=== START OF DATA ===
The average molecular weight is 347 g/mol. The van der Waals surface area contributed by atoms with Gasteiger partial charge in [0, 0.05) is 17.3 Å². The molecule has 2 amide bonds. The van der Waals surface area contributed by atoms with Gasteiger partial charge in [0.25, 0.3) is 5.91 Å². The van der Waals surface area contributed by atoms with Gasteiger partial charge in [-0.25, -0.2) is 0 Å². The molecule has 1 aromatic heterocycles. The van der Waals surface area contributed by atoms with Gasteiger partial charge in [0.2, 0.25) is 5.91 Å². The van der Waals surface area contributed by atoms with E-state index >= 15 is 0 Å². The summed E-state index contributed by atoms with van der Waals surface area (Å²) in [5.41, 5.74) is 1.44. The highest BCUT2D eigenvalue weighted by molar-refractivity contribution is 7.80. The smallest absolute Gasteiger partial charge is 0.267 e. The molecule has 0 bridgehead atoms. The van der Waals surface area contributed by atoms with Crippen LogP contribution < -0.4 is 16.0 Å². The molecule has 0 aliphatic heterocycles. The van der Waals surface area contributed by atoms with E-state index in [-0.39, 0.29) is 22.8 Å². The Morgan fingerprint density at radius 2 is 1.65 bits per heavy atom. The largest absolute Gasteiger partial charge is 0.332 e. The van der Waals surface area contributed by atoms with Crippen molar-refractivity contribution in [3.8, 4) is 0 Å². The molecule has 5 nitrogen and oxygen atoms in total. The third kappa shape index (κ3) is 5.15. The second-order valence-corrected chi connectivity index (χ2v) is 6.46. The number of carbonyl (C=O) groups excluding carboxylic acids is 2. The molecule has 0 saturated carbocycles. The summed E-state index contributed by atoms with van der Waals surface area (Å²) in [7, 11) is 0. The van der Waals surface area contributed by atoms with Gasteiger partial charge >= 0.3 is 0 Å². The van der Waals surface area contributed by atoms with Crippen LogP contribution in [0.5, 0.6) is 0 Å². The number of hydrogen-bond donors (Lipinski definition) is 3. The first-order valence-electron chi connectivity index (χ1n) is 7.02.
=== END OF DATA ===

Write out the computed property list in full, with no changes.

The average molecular weight is 347 g/mol. The van der Waals surface area contributed by atoms with Gasteiger partial charge in [0, 0.05) is 17.3 Å². The molecule has 2 amide bonds. The van der Waals surface area contributed by atoms with Gasteiger partial charge in [0.25, 0.3) is 5.91 Å². The van der Waals surface area contributed by atoms with Gasteiger partial charge in [-0.25, -0.2) is 0 Å². The molecule has 1 aromatic heterocycles. The van der Waals surface area contributed by atoms with Gasteiger partial charge in [0.2, 0.25) is 5.91 Å². The van der Waals surface area contributed by atoms with E-state index >= 15 is 0 Å². The summed E-state index contributed by atoms with van der Waals surface area (Å²) in [5.41, 5.74) is 1.44. The highest BCUT2D eigenvalue weighted by molar-refractivity contribution is 7.80. The smallest absolute Gasteiger partial charge is 0.267 e. The molecule has 0 bridgehead atoms. The van der Waals surface area contributed by atoms with Crippen LogP contribution < -0.4 is 16.0 Å². The molecule has 0 aliphatic heterocycles. The van der Waals surface area contributed by atoms with E-state index in [-0.39, 0.29) is 22.8 Å². The Morgan fingerprint density at radius 2 is 1.65 bits per heavy atom. The largest absolute Gasteiger partial charge is 0.332 e. The van der Waals surface area contributed by atoms with Crippen molar-refractivity contribution in [3.8, 4) is 0 Å². The molecule has 5 nitrogen and oxygen atoms in total. The third kappa shape index (κ3) is 5.15. The second-order valence-corrected chi connectivity index (χ2v) is 6.46. The number of carbonyl (C=O) groups excluding carboxylic acids is 2. The molecule has 0 saturated carbocycles. The summed E-state index contributed by atoms with van der Waals surface area (Å²) in [7, 11) is 0. The van der Waals surface area contributed by atoms with Gasteiger partial charge >= 0.3 is 0 Å². The van der Waals surface area contributed by atoms with Crippen LogP contribution in [0.5, 0.6) is 0 Å². The number of hydrogen-bond donors (Lipinski definition) is 3. The first-order valence-electron chi connectivity index (χ1n) is 7.02.